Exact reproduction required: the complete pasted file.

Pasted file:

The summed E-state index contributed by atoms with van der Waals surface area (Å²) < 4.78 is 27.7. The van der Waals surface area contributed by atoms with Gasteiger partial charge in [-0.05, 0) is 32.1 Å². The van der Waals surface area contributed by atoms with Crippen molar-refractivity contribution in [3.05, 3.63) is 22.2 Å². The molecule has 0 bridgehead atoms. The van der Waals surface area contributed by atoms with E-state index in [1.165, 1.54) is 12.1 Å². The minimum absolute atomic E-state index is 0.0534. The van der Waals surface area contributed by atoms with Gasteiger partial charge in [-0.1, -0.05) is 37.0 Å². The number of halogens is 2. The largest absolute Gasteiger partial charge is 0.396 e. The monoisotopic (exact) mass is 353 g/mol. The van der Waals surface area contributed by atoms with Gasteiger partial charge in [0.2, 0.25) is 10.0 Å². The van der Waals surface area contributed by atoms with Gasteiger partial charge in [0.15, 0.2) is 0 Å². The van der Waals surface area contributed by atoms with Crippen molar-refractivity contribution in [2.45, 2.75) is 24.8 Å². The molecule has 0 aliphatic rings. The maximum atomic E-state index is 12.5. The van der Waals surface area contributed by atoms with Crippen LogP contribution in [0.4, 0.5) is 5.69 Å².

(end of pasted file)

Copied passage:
The summed E-state index contributed by atoms with van der Waals surface area (Å²) < 4.78 is 27.7. The van der Waals surface area contributed by atoms with Gasteiger partial charge in [-0.05, 0) is 32.1 Å². The van der Waals surface area contributed by atoms with Crippen molar-refractivity contribution in [3.05, 3.63) is 22.2 Å². The molecule has 0 bridgehead atoms. The van der Waals surface area contributed by atoms with E-state index in [1.165, 1.54) is 12.1 Å². The minimum absolute atomic E-state index is 0.0534. The van der Waals surface area contributed by atoms with Gasteiger partial charge in [-0.1, -0.05) is 37.0 Å². The number of halogens is 2. The largest absolute Gasteiger partial charge is 0.396 e. The monoisotopic (exact) mass is 353 g/mol. The van der Waals surface area contributed by atoms with Gasteiger partial charge in [0.2, 0.25) is 10.0 Å². The van der Waals surface area contributed by atoms with Gasteiger partial charge in [0.15, 0.2) is 0 Å². The van der Waals surface area contributed by atoms with Crippen molar-refractivity contribution in [2.45, 2.75) is 24.8 Å². The molecule has 0 aliphatic rings. The maximum atomic E-state index is 12.5. The van der Waals surface area contributed by atoms with Crippen LogP contribution in [0.4, 0.5) is 5.69 Å².